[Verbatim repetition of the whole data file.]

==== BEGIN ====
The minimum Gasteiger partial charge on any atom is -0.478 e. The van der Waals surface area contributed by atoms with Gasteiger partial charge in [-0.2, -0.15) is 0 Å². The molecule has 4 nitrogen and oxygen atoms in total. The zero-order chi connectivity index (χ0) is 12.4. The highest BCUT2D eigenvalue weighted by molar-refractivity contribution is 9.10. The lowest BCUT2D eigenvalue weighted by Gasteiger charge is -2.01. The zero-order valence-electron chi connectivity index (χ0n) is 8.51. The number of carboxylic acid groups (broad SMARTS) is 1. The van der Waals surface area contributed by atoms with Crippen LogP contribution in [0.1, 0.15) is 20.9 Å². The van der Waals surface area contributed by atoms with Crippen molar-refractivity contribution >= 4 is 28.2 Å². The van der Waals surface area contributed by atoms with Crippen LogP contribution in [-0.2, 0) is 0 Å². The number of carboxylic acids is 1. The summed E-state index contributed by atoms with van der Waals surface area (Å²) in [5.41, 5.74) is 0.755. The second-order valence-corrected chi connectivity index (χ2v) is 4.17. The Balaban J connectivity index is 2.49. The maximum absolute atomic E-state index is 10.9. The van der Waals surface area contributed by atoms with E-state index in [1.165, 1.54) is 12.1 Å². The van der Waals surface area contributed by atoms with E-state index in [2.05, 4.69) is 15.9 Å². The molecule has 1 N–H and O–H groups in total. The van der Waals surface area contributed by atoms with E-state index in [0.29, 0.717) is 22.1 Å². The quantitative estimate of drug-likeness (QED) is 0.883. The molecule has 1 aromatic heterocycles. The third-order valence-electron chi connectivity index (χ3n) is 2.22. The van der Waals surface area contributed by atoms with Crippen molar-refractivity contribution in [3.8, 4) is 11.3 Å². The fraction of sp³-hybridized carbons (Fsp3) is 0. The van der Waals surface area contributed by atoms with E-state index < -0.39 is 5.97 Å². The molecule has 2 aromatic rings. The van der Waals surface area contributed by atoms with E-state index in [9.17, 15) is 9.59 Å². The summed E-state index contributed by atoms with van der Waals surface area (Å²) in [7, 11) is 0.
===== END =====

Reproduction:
The minimum Gasteiger partial charge on any atom is -0.478 e. The van der Waals surface area contributed by atoms with Gasteiger partial charge in [-0.2, -0.15) is 0 Å². The molecule has 4 nitrogen and oxygen atoms in total. The zero-order chi connectivity index (χ0) is 12.4. The highest BCUT2D eigenvalue weighted by molar-refractivity contribution is 9.10. The lowest BCUT2D eigenvalue weighted by Gasteiger charge is -2.01. The zero-order valence-electron chi connectivity index (χ0n) is 8.51. The number of carboxylic acid groups (broad SMARTS) is 1. The van der Waals surface area contributed by atoms with Crippen LogP contribution in [0.1, 0.15) is 20.9 Å². The van der Waals surface area contributed by atoms with Crippen molar-refractivity contribution >= 4 is 28.2 Å². The van der Waals surface area contributed by atoms with Crippen LogP contribution in [-0.2, 0) is 0 Å². The number of carboxylic acids is 1. The summed E-state index contributed by atoms with van der Waals surface area (Å²) in [5.41, 5.74) is 0.755. The second-order valence-corrected chi connectivity index (χ2v) is 4.17. The Balaban J connectivity index is 2.49. The maximum absolute atomic E-state index is 10.9. The van der Waals surface area contributed by atoms with E-state index in [1.165, 1.54) is 12.1 Å². The van der Waals surface area contributed by atoms with E-state index in [2.05, 4.69) is 15.9 Å². The molecule has 1 N–H and O–H groups in total. The van der Waals surface area contributed by atoms with E-state index in [0.29, 0.717) is 22.1 Å². The quantitative estimate of drug-likeness (QED) is 0.883. The molecule has 1 aromatic heterocycles. The third-order valence-electron chi connectivity index (χ3n) is 2.22. The van der Waals surface area contributed by atoms with Crippen molar-refractivity contribution in [3.8, 4) is 11.3 Å². The fraction of sp³-hybridized carbons (Fsp3) is 0. The van der Waals surface area contributed by atoms with E-state index < -0.39 is 5.97 Å². The molecule has 2 aromatic rings. The van der Waals surface area contributed by atoms with E-state index in [9.17, 15) is 9.59 Å². The summed E-state index contributed by atoms with van der Waals surface area (Å²) in [7, 11) is 0.